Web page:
Tuesday May 3, 2016
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I'll be honest with you. I did not think we could do it. Listening to and watching the squabble over energy policies just four or five years ago I did not think we could get it together, but it looks like we have done it.
The International Energy Agency (IEA), which has been the source of gloomy predictions of U. S. energy production has taken a hard look at what we are doing and has made an astoundingly bright prediction of where our energy policy will put us in just a few years. Here are the significant parts of a spectacular report, as quoted from the Christ Science Monitor:
"The United States will overtake Saudi Arabia and Russia as the world's top oil producer by 2017."
"Washington will come very close to achieving a previously unthinkable energy self-sufficiency."
"North America [will become] a net oil exporter by around 2030 and the United States becoming almost self-sufficient in energy by 2035."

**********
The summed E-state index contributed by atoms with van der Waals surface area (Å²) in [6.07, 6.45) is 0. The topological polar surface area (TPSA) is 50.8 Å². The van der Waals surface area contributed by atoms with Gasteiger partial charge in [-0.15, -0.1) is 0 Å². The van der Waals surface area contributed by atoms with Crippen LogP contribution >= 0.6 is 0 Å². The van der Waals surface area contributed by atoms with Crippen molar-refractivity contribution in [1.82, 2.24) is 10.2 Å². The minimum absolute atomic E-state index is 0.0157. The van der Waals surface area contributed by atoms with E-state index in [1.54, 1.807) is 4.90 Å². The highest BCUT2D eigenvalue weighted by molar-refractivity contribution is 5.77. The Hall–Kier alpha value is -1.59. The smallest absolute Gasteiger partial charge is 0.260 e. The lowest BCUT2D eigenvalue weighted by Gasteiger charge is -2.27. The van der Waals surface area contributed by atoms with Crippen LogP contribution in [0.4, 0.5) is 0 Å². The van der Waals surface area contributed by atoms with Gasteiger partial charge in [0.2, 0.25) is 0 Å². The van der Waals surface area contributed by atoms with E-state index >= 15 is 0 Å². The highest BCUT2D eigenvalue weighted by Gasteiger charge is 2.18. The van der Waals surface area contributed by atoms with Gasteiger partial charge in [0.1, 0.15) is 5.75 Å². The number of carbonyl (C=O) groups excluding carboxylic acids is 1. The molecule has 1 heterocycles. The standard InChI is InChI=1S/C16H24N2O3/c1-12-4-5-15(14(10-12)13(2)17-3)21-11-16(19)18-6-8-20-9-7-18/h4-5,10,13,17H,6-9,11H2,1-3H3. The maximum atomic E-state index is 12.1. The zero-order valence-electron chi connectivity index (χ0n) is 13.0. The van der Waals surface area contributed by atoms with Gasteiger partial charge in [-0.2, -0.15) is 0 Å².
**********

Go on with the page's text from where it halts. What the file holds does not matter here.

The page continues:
"The United States, which currently imports around 20 percent of its total energy needs, becomes all but self-sufficient in net terms - a dramatic reversal of the trend seen in most other energy importing countries," it said.
"The recent rebound in US oil and gas production, driven by upstream technologies that are unlocking light tight oil and shale gas resources, is spurring economic activity - with less expensive gas and electricity prices giving industry a competitive edge," it added.
"United States [will] overtake Russia as the biggest gas producer by a significant margin by 2015."
What does that mean to us as far as being stuck with our current Middle East policies is concerned? Again, I quote:
"This could have significant geopolitical implications, if Washington feels its strategic interests are no longer as embedded in the Middle East and other volatile oil producing regions."
Yes, it could. It could mean just that.
It would be nice if we could stop sending billions to Israel. When we don't need the middle east oil, we could put some of our tax payers money back into our pockets instead of foreign interests!
Can't argue with that.
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